Filed Under: Exotics

Exotic Pets


Pets can “trend “just like any other part of our lives. Movies, commercials, viral youtube videos all can influence popular desire for certain types of pets.  Sometimes, its a good thing, like celebrities influencing people to adopt shelter animals.  Other times is isn’t, influencing people to make decisions about pets that they cannot properly take care of, or do not provide the experience they thought they'd get.


I regularly get calls asking about anything from foxes (and What Do they Say), raccoons, skunks, monkeys, and now, thanks to cute youtube videos, sloths are a current favourite.  Most of these animals are either restricted by local exotic pet bylaws, or by CITES, the Convention on International Trade of Endangered Species.  Even if local bylaws allowed for their keeping, unless you are an accredited zoological park, you can't legally buy them.


Sometimes, I can tell people "Yes, you Can get that animal".  Most of the time, its the reptile pets that are available, and they can be very rewarding and interesting.  More than any other pet, though, proper research needs to be done in selecting an appropriate species.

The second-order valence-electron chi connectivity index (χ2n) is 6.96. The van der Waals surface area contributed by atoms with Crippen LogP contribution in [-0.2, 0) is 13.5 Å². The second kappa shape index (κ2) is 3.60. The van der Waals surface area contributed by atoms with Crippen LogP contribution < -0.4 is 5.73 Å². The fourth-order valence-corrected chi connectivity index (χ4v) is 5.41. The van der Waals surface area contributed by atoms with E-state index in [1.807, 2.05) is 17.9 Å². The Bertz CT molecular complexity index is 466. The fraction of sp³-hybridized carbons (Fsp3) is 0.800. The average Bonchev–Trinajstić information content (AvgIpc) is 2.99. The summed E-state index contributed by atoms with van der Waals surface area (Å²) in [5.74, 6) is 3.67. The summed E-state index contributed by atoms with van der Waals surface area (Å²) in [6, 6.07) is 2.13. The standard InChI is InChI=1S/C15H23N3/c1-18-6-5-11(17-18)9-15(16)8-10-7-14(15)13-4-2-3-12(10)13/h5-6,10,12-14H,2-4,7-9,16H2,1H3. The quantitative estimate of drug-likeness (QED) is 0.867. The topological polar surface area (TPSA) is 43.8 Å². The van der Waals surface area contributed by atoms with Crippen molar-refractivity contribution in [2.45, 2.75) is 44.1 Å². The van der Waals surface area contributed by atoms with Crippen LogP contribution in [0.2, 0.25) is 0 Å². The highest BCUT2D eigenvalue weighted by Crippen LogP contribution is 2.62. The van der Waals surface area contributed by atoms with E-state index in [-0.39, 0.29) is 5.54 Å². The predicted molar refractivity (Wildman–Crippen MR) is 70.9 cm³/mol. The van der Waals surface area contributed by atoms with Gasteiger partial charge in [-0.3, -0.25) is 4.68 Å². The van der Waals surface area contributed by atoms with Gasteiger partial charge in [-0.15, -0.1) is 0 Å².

We get people in the store all the time asking about the lizards in the phone or insurance commercials.  Or the chameleons in the paint commercials.  And we have to explain that, no, they don't turn bright pink when they touch something pink.  Or Blue.  Or Red.

Not that they can't be wonderful pets, just don't expect them to do what you see on TV or animated movies.


Chameleons are a prime example of animals that end up in the wrong hands due to pop culture references.  Many go home to inappropriate habitats, sold by people who didn't ask about the new owners preparations.  They are very picky about their habitat, requiring very specific temperature and humidity range, as well as  specific foods and they only drink running water, so a waterfall, mister or dripper system is needed for them.


Set up properly, a chameleon can be a very interesting and rewarding pet.  But without the proper equipment, it is doomed to a slow wasting death.  So, please, as when purchasing any new animal, do the research first, and buy from a trusted source. 


Many times you will find exotic pets on online classifieds or in the paper at a too good to believe price.  Sometimes its just a great deal, but too often it is an animal that has not been cared for properly, being offered in a habitat that isn't appropriate, by an  owner that has grown tired of it and just wants to get rid of it before it dies.  Sometimes these animals can be saved, and become good pets when that proper equipment is purchased for them.  But sometimes, they are too far gone, and even the best efforts cannot save them.


I seem to be always saying the same thing about doing research before you purchase, but that is probably the best piece of advice anyone can get.  Get the facts first, for you and your pet's sake.



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